I’ve been trying to find the best batteries for a small handheld GPS that I use. This is a Garmin Geko 201, which I chose for its miniscule size and weight.
I used a data logger to measure battery voltage with the GPS unit sitting on a window-sill where it has a partial view of the sky. However I was concerned that the measurements are a bit unreliable since the GPS flashes a low battery warning and turns itself off when it thinks the battery is too low. Also it may be possible that varying satellite positions may affect power consumption, particularly as I have the GPS set to use EGNOS (Euro WAAS) which may depend on which satellites are in view.
So instead of using the GPS to measure battery performance I decided to use a torch (flashlight in USian). The nearest one to hand was a Peli Versabrite. (6000 CP, 5 Lumens, 2xAA, 0.6A, 1.8W). I used AAA batteries instead of AA since the GPS takes AAA batteries.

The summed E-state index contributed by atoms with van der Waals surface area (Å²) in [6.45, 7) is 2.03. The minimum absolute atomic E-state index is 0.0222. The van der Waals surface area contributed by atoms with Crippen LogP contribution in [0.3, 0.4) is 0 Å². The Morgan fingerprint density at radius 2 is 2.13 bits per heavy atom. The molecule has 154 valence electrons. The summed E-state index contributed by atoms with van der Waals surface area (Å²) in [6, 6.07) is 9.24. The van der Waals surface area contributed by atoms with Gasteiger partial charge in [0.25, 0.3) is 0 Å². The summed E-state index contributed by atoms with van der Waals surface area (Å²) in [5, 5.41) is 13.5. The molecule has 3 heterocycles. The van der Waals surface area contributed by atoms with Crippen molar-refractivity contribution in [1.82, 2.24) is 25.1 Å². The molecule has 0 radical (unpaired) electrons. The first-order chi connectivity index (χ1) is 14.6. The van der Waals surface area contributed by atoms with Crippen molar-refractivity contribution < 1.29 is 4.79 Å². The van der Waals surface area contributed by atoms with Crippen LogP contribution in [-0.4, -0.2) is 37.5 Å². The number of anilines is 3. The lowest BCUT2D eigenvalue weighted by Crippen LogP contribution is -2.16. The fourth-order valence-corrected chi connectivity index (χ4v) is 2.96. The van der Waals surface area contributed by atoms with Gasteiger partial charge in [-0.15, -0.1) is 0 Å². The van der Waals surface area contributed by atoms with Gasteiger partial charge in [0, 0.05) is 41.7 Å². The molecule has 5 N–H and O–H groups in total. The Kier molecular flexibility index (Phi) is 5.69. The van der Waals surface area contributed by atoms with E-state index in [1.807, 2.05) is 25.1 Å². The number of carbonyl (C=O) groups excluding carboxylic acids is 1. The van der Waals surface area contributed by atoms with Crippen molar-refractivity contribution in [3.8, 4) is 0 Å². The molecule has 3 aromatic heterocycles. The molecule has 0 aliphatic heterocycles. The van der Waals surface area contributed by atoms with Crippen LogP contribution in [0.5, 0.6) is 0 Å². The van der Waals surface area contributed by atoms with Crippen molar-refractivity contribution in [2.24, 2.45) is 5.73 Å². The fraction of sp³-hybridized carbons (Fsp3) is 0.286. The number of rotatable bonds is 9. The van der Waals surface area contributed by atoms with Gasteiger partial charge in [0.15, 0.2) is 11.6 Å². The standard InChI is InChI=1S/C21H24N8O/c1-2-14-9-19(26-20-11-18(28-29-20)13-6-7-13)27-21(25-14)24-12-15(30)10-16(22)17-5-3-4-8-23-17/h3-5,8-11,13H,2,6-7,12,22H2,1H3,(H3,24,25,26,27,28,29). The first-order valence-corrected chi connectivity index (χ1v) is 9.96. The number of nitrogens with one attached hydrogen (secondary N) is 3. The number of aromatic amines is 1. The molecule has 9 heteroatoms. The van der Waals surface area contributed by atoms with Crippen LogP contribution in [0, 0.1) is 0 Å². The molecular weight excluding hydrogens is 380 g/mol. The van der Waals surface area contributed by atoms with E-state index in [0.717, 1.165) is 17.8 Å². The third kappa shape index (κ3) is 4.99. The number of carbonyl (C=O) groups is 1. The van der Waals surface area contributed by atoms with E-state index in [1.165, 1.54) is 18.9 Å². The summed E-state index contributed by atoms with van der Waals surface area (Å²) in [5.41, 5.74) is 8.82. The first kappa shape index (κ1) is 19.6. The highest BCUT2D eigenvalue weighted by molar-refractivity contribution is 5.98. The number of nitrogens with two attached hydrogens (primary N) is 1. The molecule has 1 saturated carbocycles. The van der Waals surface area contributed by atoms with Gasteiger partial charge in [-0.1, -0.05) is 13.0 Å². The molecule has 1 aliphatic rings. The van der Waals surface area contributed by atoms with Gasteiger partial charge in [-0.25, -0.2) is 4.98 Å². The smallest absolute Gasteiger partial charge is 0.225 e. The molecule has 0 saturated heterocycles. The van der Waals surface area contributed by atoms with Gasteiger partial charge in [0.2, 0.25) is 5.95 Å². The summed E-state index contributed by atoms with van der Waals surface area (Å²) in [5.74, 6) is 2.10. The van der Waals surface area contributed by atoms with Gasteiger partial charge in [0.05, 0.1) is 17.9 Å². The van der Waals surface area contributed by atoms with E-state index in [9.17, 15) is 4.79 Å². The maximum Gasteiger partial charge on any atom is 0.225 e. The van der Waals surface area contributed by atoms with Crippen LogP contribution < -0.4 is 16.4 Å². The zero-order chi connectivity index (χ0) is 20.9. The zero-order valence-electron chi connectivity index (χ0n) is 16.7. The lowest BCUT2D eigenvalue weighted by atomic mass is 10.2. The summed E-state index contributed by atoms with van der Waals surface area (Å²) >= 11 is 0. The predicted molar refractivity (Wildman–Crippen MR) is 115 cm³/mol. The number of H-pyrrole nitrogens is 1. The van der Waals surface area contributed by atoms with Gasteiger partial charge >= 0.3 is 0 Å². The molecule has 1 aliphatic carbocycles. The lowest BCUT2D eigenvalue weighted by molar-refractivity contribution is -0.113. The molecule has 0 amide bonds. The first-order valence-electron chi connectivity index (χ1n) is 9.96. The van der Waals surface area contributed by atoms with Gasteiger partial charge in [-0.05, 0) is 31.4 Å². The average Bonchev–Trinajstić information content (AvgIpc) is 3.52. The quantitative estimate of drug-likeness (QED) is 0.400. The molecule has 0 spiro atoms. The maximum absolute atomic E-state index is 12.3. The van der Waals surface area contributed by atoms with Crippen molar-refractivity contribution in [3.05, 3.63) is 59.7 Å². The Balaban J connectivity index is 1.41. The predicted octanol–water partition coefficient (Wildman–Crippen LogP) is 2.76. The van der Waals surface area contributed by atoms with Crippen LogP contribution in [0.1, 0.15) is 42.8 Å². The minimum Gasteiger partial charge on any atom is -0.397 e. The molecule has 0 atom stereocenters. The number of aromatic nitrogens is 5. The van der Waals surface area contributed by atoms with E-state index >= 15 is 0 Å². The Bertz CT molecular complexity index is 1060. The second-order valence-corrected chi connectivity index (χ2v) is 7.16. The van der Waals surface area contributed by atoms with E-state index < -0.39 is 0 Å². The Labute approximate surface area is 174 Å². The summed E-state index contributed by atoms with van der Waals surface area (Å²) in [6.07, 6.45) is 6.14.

Battery life measurements
2 x AAA in Peli Versabrite.
Here’s the results.
- Light output drops to zero when the voltage drops below 1V.
- Current drawn is around 0.34A (not 0.6A per spec.)
- Measurements were over several days. Temperatures varied.
- 600 mAh NiMH had been through more charge cycles than the 750.
- Only one measurement of each type, not statistically valid?
- Data logger was a Pico DrDAQ (limits accuracy).
- Graph drawn using GnuPlot.
- 1.2V NiMH give working volts as good as 1.5V Alkalines.
- Unexpectedly, 750 mAh NiMH lasts twice as long as the 600 mAh.
- The Duracell Ultra M3 is only about 12% better than the Plus.
- NiMH pairs fail at different times, hence double knee graph.